War Game (⭐ ⭐ ⭐) – On January 6 of last year, a group of civil servants and intelligence experts from across five Presidential administrations gathered in Washington to game out a simulation: What if there were a post-election coup attempt (by a Proud Boys-style “Order of Columbus”) that included elements of the military turning against the government? This documentary from busy filmmaker Jesse Moss (“Boys State,” “Girls State”) with co-director Tony Gerber turns the cameras on for the entire six-hour exercise, with former Montana governor Steve Bullock playing the President, former Senator Heidi Heitkamp and retired general Wesley Clark as advisors, and a back room of game designers (including retired Lt. Col. Alexander Vindman) throwing curveballs to see if and when the Insurrection Act gets declared. It’s a frightening and very timely film, overly heavy on the thriller music and arguably naïve about the end result, but well worth seeing and arguing with. Let’s hope the real policy makers are paying attention. (Seeking distribution.)

Super/Man: The Christopher Reeve Story (⭐ ⭐ ⭐ 1/2) – Not a dry eye in the house. The eeriest part of Ian Bonhôte and Peter Ettedgui’s documentary about the late actor and disability activist is hearing Reeve narrate his own life story in sound recordings taken from two audiobooks made during his life. The film begins with the 1995 riding accident that rendered the “Superman” star quadriplegic and moves forward and backward from there. Home movies and on-camera interviews with Reeve’s grown children Matthew, Alexandra, and Will are especially affecting as testaments not only to their father’s spirit and endurance but second wife Dana Reeve’s unstoppable support. Thankfully, “Super/Man” stops short of hagiography, giving us a portrait of a man in full that can’t help but back into profound admiration. Food for thought: Interviewee Glenn Close declares that if Reeve were still alive, so would his longtime friend Robin Williams, who killed himself in 2014. (Seeking distribution.)

Look Into My Eyes (⭐ ⭐ ⭐ 1/2) – The latest documentary by Lana Wilson (“Miss Americana,” “Pretty Baby: Brooke Shields”) is a group portrait of six New York City psychics that explodes the cliché of scarf-wearing old women in store-front clip joints. Through interviews and long, uninflected filming of sessions with clients, “Look Into My Eyes” makes the case that whether you believe in psychic ability or not, it doesn’t really matter – what’s happening here is therapy, and often powerfully so. Wilson doesn’t commit to an opinion; instead, she shows us practitioners who are as much survivors of their own damage and loss as the people who come to them, the latter from every economic class and generation. That said, there a few moments here that may have you doubting your doubt. Plus, who wouldn’t want to take their dog to an animal psychic to find out what he’s thinking? (Okay, I would.) (In theaters later this year from A24.)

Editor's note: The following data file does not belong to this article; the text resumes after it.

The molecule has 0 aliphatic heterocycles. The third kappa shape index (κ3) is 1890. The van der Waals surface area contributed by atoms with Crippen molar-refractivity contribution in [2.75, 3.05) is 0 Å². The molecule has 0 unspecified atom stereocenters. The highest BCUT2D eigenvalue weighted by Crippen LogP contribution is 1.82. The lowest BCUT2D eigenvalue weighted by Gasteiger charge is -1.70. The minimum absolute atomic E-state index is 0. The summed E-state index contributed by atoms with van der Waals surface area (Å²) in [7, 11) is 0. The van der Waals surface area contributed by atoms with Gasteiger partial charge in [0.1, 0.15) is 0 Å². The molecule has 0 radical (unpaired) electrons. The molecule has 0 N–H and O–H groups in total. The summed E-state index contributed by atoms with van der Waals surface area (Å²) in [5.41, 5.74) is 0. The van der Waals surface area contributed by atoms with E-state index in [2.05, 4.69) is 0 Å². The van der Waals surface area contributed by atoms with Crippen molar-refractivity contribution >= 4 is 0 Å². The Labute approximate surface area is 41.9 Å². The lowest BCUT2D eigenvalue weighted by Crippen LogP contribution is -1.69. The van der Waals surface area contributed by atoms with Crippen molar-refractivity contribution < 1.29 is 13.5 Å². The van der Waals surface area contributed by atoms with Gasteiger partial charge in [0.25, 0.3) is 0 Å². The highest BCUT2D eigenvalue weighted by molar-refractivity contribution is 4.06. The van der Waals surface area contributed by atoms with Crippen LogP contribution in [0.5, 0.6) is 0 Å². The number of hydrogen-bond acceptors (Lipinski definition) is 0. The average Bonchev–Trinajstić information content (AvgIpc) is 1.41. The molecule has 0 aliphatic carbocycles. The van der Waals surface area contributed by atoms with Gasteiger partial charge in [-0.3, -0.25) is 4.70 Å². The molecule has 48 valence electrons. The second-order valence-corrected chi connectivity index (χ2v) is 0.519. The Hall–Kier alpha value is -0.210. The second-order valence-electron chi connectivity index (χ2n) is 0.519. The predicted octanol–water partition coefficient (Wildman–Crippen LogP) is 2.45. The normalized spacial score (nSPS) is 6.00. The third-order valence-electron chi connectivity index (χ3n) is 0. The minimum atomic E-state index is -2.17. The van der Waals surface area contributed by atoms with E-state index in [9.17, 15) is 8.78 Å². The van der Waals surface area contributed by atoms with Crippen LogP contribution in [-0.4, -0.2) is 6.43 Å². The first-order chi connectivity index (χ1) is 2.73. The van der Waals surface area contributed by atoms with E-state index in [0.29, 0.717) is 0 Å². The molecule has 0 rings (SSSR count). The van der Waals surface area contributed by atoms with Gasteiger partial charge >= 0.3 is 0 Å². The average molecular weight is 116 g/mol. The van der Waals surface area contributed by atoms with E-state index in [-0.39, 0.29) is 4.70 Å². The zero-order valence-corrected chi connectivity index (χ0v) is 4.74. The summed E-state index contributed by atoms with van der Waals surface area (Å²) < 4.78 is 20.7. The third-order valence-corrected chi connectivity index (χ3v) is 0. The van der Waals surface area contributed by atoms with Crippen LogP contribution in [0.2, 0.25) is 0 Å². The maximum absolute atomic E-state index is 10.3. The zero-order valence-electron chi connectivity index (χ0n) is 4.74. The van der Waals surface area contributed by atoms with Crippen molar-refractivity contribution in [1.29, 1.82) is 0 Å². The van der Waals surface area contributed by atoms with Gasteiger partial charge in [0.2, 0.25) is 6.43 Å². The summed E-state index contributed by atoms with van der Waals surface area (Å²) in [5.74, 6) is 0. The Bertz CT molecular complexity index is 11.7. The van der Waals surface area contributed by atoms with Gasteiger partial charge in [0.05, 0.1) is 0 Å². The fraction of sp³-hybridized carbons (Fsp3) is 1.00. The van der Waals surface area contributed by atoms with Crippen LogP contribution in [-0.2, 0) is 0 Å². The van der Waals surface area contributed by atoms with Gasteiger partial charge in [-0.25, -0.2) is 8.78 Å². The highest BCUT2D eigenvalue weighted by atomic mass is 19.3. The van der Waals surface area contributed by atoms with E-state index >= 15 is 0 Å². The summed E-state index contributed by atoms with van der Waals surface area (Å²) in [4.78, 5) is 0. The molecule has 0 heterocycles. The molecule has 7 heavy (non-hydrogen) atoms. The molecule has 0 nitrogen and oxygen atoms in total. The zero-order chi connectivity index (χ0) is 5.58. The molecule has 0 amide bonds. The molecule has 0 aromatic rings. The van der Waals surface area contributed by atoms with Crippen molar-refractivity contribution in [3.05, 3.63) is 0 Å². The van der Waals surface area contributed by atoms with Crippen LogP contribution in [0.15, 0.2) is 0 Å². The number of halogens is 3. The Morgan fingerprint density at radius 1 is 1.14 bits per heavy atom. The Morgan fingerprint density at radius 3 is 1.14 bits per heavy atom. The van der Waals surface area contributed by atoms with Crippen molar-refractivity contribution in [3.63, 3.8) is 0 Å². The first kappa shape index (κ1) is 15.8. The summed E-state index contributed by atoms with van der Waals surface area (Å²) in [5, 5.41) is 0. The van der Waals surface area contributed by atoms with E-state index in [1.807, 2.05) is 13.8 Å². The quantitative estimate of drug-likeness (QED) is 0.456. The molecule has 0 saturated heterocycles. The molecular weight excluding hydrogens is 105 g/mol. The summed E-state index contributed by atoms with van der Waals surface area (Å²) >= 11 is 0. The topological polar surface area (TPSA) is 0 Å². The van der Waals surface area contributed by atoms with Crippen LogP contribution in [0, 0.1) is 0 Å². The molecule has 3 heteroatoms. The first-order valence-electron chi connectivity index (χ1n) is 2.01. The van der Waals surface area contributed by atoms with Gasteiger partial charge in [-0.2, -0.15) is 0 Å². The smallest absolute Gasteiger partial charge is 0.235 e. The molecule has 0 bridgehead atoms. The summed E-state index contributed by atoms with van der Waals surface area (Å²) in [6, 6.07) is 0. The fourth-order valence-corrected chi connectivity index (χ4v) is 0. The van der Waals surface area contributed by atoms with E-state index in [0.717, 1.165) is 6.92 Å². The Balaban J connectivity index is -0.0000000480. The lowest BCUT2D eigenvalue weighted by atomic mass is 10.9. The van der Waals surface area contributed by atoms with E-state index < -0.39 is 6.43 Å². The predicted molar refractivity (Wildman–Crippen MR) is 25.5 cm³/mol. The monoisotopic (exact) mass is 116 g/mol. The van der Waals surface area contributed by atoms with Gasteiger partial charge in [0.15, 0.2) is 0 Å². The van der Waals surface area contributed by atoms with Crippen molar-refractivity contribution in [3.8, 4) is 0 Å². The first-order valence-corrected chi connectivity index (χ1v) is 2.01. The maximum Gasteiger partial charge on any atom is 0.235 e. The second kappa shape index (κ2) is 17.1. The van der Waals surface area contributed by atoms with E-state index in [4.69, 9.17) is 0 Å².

Freaky Tales

Freaky Tales (⭐ ⭐) – An ode to 1980s Oakland, CA, in four high-spirited chapters, each referencing a different B-movie genre of the era: Punk explosion, hip-hop musical, Tarantino-style gangster mayhem, and kung fu madness. Sounds like fun and it intermittently is – Dominique Thorne and Normani are delightful as a rhyme-spitting duo taking on the boys in an epic rap battle – but this is a movie made with more love than juice. Writer-directors Ryan Fleck and Anna Boden are best known for low-key indie realism (“Half Nelson,” “Sugar”), one Marvel movie (“Captain Marvel”), and some good TV (episodes of “Mrs. America,” “Billions”), but what they’re missing is the down-and-dirty trash gene that enlivens their sources – the sense that you’re on a rollercoaster about to fly off the track. The result is a midnight movie with clean fingernails, a product of skill and admiration that lacks the key element of danger. With appearances by the hometown rap hero Too Short, the late actor Angus McCloud (“Euphoria”), and some Oakland kid named Tom Hanks. (Seeking distribution.)

New on Netflix: Two good psychological thrillers —

“The Babadook” (2014, ⭐ ⭐ ⭐ 1/2) – Wait, Jennifer Kent’s horror breakthrough is ten years old already? A young widow (the phenomenal Essie Davis) copes with a monster in the closet that her child (Noah Wiseman) is convinced is real. Maybe it is – or maybe it’s all in her exhausted, guilt-ridden head. A psychodrama about the pressures and anxieties of motherhood, it’s also a pretty good monster movie.

“The Nest” (2020, ⭐ ⭐ ⭐) – “The Amityville Horror” in the English countryside? Not really. A family moves into a rambling Surrey mansion, where the high-rolling father (Jude Law) begins to come apart at the seams and his wife (Carrie Coons) starts seeing the empty suit that was her husband. Strikingly filmed by writer-director Sean Durkin (“Martha Marcy May Marlene,” “The Iron Claw”) and featuring a terrific cast, this disappointed viewers expecting a shriekfest because it isn’t one. As I wrote in my Boston Globe review, “the thing I like about this movie is the question it leaves tantalizingly unresolved to the end. Is the house haunting the family? Or is the family haunting the house?”

Comments? Let’s hear ‘em.

If you enjoyed this edition of Ty Burr’s Watch List, feel free to pass it along to others.

If you’re not a paying subscriber and would like to sign up for additional postings and to join the discussions — or just help underwrite this enterprise, for which the author would be eternally grateful — here’s how.